DECIPHERING THE NFL's draft hooey requires a player profiler with a past life as the shovel man behind elephants at a circus. Decoding draft-day politics begs for a personnel junkie with a background as a special assistant to the governor of New York.
This is an article from the May 5, 2008 issue
Who is this perfect hybrid of hokum detection? Meet Drew Boylhart: He knows from crap. And in applying this skill set to his job as an expert contributor to TheHuddleReport.com, Boylhart says he heard from at least four teams before last weekend's draft. They reached out to him as an online Lucy at the 5-cent advice booth, asking for his blunt assessment of college talent observed through a different lens.
"I've been a single dad," Boylhart, 56, explains. "That's something different I bring to the process. I did diapers. I made the formula. In that existence you don't just think two years ahead, you think two hours ahead. When I see guys on tape, I look at what they're doing right now—in the moment."
He doesn't see LSU's Glenn Dorsey, who slipped to the Chiefs with the fifth overall pick, as a defensive daredevil; he sees a sloppy tackler. He doesn't buy the Ravens nabbing Delaware quarterback Joe Flacco's whip-snap arm with the 18th selection as a bold move but calls it another instance in which Baltimore general manager Ozzie Newsome "seems to fall in love with strong-armed quarterbacks and looks for nothing else." The player Boylhart liked best was Virginia defensive end Chris Long because "he never stops trying to improve."
Boylhart's player critiques read like eHarmony profiles: He doesn't connect with combine times but values the geometry of a cornerback's taking the correct angle on a tackle; he is seduced less by the minutiae of technique than by the nuance of attitude. A turnoff? When a receiver quits on a pass route. "Drives me crazy," he says.
This devotion to game film noir—every player is a mystery—raged during his days in Gov. George Pataki's administration, from 1997 through 2006. His working life had begun earlier, at 14, cleaning up for a circus in Windham, N.Y. "My girlfriend's parents were circus people," he says with a laugh. He went on to own kennels as a businessman, which drove him to seek solitude. He would turn off the phones, hit the lights and watch taped college games at 3 a.m. "I wanted to free my mind, feel like a human being again," he says. "I know how pathetic it is. Yet I enjoyed being pathetic."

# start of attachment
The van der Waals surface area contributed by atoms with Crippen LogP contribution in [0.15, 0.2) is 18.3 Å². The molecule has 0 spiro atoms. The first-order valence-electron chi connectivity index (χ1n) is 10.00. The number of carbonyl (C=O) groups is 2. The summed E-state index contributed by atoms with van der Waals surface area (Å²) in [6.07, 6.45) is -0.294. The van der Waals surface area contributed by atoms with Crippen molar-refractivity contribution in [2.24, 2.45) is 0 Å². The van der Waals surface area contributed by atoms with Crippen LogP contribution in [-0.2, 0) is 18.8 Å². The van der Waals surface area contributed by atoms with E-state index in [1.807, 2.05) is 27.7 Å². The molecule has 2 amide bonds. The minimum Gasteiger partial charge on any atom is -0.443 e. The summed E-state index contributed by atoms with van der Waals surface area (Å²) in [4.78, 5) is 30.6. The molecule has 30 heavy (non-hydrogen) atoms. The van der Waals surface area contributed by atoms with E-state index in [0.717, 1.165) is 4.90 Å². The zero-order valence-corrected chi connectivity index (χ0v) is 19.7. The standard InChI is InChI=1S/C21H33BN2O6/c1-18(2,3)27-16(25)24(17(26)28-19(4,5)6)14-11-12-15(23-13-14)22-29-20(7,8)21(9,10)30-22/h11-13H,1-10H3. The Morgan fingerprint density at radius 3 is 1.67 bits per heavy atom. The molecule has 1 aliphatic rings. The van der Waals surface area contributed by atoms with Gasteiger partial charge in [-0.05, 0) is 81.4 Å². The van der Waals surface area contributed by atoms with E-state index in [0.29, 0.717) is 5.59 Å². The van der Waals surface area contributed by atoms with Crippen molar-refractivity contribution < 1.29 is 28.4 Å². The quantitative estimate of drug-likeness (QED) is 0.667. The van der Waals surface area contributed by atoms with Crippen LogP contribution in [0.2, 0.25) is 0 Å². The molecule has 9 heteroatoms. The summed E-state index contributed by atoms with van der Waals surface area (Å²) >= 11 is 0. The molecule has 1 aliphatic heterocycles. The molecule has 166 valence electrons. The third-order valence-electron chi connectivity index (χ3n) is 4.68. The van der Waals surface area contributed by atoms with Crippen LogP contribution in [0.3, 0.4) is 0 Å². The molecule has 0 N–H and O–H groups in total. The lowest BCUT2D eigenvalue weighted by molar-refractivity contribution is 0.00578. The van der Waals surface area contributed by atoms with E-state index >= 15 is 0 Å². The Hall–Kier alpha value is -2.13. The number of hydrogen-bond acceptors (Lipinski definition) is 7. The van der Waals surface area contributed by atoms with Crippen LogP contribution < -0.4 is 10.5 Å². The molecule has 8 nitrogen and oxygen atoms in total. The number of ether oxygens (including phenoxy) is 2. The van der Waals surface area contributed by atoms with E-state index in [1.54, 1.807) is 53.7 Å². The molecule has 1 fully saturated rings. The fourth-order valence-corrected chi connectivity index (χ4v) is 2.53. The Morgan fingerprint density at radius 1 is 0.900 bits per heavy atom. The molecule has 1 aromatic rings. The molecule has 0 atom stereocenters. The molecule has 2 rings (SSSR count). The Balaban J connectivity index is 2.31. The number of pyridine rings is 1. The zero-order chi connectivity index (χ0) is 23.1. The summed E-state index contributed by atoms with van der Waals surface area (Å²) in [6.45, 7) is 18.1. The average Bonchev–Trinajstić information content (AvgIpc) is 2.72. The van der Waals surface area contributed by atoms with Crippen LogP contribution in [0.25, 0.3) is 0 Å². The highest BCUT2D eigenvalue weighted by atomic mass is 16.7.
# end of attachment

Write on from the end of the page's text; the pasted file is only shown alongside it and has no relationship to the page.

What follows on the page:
He's not alone. The pathetic fan was the underpinning of yet another NFL boondoggle. It is a credit to the cult of the NFL that a draft-day game of duck-duck-goose has been transformed into a spectacle on the scale of the Detroit auto show: Players are all but showcased on turntables, like muscle cars and dragsters. The camera time—and skyrocketing costs of top picks—has opened the way to a cottage industry of Internet scrutiny. When Robby Esch launched TheHuddleReport.com in 2001, he recalls, he got 100,000 hits a month. Last week he reported 1.9 million hits for April heading into draft weekend.
Some visitors are surprising. "When one owner contacts me," says Boylhart, who wouldn't disclose the name of the big shot, "he wants to know why I see what I see. Or maybe he just wants to say, 'Drew, you don't know what you're talking about.'"
Two NFL personnel chiefs declined to publicly discuss whether they receive draft tips from Internet sources, but as Jeff Diamond, a former executive for the Vikings and the Titans, says, "You've got the old-school G.M.'s who probably scoff at something like that, but there are some who, out of curiosity, want to check it out.... When you're giving $20 [million] or $30 million guarantees to those first half-dozen picks, you don't want to be wrong."
A bust is a pox on a team's payroll for years. But the NFL's angst is shared by the Mel Kiper disciples on the Web who were also on the spot during NFL draft weekend. Who mocked best?
"I'm hyperventilating," Boylhart said after the first round last Saturday night. He was in hour 12 of marathon viewing. At 8 a.m. he had flipped on his 27-inch TV for the predraft countdown. He had cooked a pork roast for sandwiches and stocked his fridge with Gatorade. For a brief energy release he mowed his yard at noon. "I had to wait until my neighbors were awake," he jokes. "I know, pathetic."
When asked for an assessment of the draft on Sunday, Boylhart said, "I'm very surprised—and annoyed—at the number of small-college players picked ahead of good talent from larger schools. It's almost as if scouts are saying, 'I can find this sleeper pick' and trying to make a name for themselves. Such b.s."
Yes, but b.s. awareness has served Boylhart well. It's all a crapshoot.
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